We use stories every day – to help young people make sense of their experiences and to demonstrate the value of our work. But should we take more care around how these stories are gathered and used? And what does best practice look like?

Charis delivered an engaging and interactive session based on short filmed interviews with young people. By sharing material from her own research project, Charis provided insights into the ethics, risks, challenges and opportunities which present when encouraging young people to share their experiences.

These voices provided a sometimes painful and emotional backdrop to the discussion, which also covered the need to explore and understand our own journeys, and how we may have processed our own previous traumas. Delegates were encouraged to consider how this would feel – and under what conditions they would share their own personal stories and painful memories. This was a purposeful and interesting workshop with a focus throughout on the power of relationships, the value of reflective practice and the potential of sharing lived experiences to support both.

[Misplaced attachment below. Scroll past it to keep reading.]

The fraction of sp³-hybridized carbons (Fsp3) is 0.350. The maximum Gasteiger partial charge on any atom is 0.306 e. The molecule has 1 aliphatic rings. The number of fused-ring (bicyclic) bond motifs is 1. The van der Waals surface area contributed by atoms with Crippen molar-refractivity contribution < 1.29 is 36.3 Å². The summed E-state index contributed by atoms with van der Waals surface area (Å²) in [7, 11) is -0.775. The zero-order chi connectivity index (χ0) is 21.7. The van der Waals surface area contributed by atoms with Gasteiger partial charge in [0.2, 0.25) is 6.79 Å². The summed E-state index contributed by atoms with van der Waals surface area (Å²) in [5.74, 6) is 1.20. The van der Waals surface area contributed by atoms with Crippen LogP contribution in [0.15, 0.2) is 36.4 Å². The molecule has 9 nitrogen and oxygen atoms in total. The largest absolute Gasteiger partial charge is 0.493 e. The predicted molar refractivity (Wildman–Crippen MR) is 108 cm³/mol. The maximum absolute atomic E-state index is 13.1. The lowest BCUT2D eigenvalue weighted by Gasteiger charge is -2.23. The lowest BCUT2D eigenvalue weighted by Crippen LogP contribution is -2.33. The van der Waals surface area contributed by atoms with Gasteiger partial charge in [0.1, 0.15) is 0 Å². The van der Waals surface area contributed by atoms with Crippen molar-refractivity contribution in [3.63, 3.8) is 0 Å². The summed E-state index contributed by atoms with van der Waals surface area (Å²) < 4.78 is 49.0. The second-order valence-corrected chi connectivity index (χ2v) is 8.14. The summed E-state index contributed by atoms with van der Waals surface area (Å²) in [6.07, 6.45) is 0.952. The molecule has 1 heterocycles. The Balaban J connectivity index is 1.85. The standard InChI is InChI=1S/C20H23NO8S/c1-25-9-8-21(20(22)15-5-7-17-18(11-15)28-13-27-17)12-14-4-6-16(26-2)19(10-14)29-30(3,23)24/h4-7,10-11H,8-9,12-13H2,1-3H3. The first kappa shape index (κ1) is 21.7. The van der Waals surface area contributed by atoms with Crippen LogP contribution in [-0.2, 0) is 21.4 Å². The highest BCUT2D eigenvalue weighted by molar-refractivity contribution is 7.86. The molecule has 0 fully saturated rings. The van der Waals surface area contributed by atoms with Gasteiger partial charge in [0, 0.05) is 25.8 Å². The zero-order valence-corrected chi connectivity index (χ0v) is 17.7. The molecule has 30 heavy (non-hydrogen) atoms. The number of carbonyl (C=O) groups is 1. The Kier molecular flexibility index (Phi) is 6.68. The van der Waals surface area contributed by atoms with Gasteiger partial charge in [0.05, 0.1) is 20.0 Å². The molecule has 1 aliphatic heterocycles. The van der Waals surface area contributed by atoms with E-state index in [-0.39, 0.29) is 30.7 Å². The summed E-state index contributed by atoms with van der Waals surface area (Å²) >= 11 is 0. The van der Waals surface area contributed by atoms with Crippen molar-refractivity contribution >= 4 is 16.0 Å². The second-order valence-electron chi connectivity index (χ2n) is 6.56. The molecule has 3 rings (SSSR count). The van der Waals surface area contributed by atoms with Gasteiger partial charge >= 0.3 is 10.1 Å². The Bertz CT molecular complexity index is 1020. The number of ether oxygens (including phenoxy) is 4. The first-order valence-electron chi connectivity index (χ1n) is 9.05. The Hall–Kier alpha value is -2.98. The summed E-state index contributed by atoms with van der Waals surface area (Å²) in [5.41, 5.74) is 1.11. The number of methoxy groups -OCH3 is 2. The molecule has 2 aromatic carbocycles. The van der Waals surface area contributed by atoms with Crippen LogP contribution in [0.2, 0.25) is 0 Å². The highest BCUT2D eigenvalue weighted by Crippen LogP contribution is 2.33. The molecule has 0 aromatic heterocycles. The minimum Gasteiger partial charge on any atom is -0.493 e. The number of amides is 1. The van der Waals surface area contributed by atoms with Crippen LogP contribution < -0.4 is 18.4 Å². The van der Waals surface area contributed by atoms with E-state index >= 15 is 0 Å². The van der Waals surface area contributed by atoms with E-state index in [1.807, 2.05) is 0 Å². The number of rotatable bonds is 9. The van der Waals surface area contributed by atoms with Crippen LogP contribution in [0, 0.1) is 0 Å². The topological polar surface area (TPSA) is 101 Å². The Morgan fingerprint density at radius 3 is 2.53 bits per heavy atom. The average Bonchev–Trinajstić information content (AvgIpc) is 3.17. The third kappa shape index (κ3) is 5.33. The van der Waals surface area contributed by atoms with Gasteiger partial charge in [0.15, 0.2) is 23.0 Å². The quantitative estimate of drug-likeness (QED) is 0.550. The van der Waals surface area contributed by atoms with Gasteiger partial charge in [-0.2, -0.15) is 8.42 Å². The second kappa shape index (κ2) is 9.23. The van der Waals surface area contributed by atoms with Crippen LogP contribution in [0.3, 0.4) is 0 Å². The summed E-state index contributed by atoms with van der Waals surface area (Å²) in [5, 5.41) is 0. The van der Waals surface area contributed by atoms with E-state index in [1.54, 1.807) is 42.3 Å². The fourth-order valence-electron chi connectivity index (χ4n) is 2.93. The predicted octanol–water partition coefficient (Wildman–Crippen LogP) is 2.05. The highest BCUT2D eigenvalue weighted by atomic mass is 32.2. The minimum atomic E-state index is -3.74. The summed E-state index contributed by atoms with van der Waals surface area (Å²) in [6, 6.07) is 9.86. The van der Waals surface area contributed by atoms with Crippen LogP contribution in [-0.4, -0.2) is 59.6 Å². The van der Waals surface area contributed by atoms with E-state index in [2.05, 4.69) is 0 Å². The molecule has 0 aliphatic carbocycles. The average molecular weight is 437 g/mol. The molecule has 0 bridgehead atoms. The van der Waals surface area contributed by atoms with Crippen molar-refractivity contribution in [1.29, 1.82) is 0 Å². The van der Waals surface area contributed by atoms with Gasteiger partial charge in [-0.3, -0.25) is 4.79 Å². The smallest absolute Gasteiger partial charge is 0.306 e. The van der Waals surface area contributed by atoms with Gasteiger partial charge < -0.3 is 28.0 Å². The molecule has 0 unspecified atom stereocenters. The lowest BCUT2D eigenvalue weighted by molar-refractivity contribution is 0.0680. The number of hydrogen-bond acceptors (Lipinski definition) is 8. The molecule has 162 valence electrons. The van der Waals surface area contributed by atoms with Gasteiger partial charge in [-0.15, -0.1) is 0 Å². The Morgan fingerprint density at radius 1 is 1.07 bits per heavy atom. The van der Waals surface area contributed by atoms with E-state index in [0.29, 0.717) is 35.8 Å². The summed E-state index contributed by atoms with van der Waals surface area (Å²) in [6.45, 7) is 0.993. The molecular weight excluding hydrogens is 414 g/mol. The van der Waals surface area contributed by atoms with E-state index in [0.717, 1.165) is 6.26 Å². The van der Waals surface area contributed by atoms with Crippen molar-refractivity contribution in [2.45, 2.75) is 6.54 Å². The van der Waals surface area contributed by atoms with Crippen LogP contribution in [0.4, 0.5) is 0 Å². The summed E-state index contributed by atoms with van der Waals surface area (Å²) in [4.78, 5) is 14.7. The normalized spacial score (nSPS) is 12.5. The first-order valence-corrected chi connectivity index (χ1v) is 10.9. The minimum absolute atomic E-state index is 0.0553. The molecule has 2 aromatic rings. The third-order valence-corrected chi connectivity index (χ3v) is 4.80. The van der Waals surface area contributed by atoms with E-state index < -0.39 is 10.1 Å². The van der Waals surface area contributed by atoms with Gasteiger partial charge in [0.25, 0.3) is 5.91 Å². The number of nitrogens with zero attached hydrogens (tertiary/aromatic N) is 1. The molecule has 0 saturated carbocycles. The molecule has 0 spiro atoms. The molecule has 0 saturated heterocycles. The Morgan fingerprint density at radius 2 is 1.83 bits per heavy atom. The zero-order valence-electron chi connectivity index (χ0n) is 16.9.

Charis Robertson is Assistant Director (Development), Hot Chocolate Trust, a grassroots youth work organisation creating a safe space of ‘home’ and ‘family’ for hundreds of young people in Dundee. She is particularly interested in creative approaches and holistic practice.


Charis Robertson: The Ethics and Impacts of Life Story Approaches (PDF)